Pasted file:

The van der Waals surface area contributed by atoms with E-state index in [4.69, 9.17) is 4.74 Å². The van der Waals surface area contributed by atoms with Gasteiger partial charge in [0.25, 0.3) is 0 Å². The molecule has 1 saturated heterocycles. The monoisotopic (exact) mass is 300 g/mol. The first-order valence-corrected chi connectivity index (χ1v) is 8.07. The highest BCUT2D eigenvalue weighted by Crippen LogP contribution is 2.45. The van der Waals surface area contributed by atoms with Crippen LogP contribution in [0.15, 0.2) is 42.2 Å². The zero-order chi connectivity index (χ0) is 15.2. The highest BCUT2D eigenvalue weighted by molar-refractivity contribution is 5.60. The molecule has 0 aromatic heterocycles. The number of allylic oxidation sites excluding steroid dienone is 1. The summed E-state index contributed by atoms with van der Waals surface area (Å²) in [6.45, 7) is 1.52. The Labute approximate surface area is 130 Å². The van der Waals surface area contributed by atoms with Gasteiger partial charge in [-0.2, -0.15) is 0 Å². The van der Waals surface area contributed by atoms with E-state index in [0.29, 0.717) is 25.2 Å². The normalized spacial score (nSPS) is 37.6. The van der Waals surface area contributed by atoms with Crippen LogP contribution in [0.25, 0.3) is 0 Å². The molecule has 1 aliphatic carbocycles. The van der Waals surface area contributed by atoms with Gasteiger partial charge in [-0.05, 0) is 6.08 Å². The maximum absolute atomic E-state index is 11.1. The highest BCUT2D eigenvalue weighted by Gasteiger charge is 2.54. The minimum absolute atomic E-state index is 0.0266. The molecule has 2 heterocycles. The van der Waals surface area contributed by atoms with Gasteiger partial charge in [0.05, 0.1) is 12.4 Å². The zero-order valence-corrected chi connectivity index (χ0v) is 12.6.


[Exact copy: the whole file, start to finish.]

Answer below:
The van der Waals surface area contributed by atoms with E-state index in [4.69, 9.17) is 4.74 Å². The van der Waals surface area contributed by atoms with Gasteiger partial charge in [0.25, 0.3) is 0 Å². The molecule has 1 saturated heterocycles. The monoisotopic (exact) mass is 300 g/mol. The first-order valence-corrected chi connectivity index (χ1v) is 8.07. The highest BCUT2D eigenvalue weighted by Crippen LogP contribution is 2.45. The van der Waals surface area contributed by atoms with Crippen LogP contribution in [0.15, 0.2) is 42.2 Å². The zero-order chi connectivity index (χ0) is 15.2. The highest BCUT2D eigenvalue weighted by molar-refractivity contribution is 5.60. The molecule has 0 aromatic heterocycles. The number of allylic oxidation sites excluding steroid dienone is 1. The summed E-state index contributed by atoms with van der Waals surface area (Å²) in [6.45, 7) is 1.52. The Labute approximate surface area is 130 Å². The van der Waals surface area contributed by atoms with Gasteiger partial charge in [-0.2, -0.15) is 0 Å². The van der Waals surface area contributed by atoms with E-state index in [0.29, 0.717) is 25.2 Å². The normalized spacial score (nSPS) is 37.6. The van der Waals surface area contributed by atoms with Crippen LogP contribution in [0.25, 0.3) is 0 Å². The molecule has 1 aliphatic carbocycles. The van der Waals surface area contributed by atoms with Gasteiger partial charge in [-0.05, 0) is 6.08 Å². The maximum absolute atomic E-state index is 11.1. The highest BCUT2D eigenvalue weighted by Gasteiger charge is 2.54. The minimum absolute atomic E-state index is 0.0266. The molecule has 2 heterocycles. The van der Waals surface area contributed by atoms with Gasteiger partial charge in [0.05, 0.1) is 12.4 Å². The zero-order valence-corrected chi connectivity index (χ0v) is 12.6.